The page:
Food allergy means that your body mistakes a normal food component as an offensive one.
Why food allergy occurs
When we consume a food item and our body misinterprets it as an allergen (allergy causing agent), it starts producing IgE antibodies. These antibodies fight against that so called allergen and produce allergy symptoms.
What are the signs and symptoms of food allergy
It has following signs and symptoms:
- Wheal formation on the body that itch.
- Irritation in throat and mouth
- Abdominal cramps
- Diarrhea (in extreme cases only)
- Cold skin
- Throat swelling leading to breathing difficulty
Diagnostic test for food allergy
It is diagnosed by measuring the levels of IgE in blood in response to the tested food.
What are the risk factors associated with food allergy?
There are certain factors:
It mostly is seen in infants and toddlers
- Family history:
Those having family members who have food allergy or other allergies are more likely to suffer.
- History of other allergies:
If you are allergic to some other substances there are chances you can have food allergy as well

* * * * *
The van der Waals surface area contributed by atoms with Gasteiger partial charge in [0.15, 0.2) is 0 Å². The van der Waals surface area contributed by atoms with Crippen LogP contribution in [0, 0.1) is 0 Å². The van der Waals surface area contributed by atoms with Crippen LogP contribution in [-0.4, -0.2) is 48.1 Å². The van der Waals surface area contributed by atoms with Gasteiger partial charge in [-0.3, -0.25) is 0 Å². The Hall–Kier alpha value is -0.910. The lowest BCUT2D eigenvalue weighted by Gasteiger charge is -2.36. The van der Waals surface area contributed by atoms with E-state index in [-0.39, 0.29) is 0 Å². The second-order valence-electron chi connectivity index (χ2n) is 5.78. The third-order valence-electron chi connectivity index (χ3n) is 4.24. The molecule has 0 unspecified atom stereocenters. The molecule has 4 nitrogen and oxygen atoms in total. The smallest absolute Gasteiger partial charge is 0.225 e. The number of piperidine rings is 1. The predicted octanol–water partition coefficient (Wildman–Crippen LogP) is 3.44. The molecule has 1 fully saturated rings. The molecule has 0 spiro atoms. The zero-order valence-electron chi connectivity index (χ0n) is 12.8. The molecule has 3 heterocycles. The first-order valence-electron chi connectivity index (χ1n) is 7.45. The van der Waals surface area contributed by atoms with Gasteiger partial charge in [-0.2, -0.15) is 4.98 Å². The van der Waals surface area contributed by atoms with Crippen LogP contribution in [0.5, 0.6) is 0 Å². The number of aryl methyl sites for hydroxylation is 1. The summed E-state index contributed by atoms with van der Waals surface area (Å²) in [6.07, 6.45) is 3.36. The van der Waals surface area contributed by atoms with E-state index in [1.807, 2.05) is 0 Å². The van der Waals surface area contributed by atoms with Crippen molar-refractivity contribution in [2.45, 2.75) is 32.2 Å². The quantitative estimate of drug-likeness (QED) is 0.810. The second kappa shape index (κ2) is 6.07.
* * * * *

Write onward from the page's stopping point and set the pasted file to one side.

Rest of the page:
Being asthmatic is another risk that you could have food allergies as well.
To what food items is it more likely to have allergy?
Food allergy mostly occurs to the following edibles:
How to treat food allergy?
It depends on the severity of the reaction
- Mild to moderate allergy: it is treated by antihistamines
- Severe allergic reaction: it requires the administration of adrenaline
Remember! Prevention is better than cure
A lot of studies are recently being conducted to prevent food allergy. Guidelines from leading allergy organizations and many others serve as a light house. According to those guidelines, following measures could be taken
- Start introducing semisolid foods at an age of around 4 months. This will help your baby's immune system to adopt better to new edibles.
- Do not introduce multiple foods at a time. Instead of this, try only one food for days and observe your baby's response to that. It will help you identify the allergen as well as the extent of allergy.
- Always start a new food or allergen with a minimum dose and then gradually increase the dose. This, on one hand, decreases the likelihood of developing allergy and increases the efficacy on the other hand.
- Another proven preventive measure is to feed the allergen to your toddler for 2 to 7 days a week. Continue this for a minimum of 3 to 6 months. This method was very effectively used to prevent peanut allergy in the LEAP study trial.
- When weaning is started at the age of around 5 to 6 months, there are chances that your baby will accept certain foods and will reject the others. This requires a lot of patience. Try and try again is the major solution here. Do not give up; introduce allergens steadily. This is the best time to educate your baby's immune system.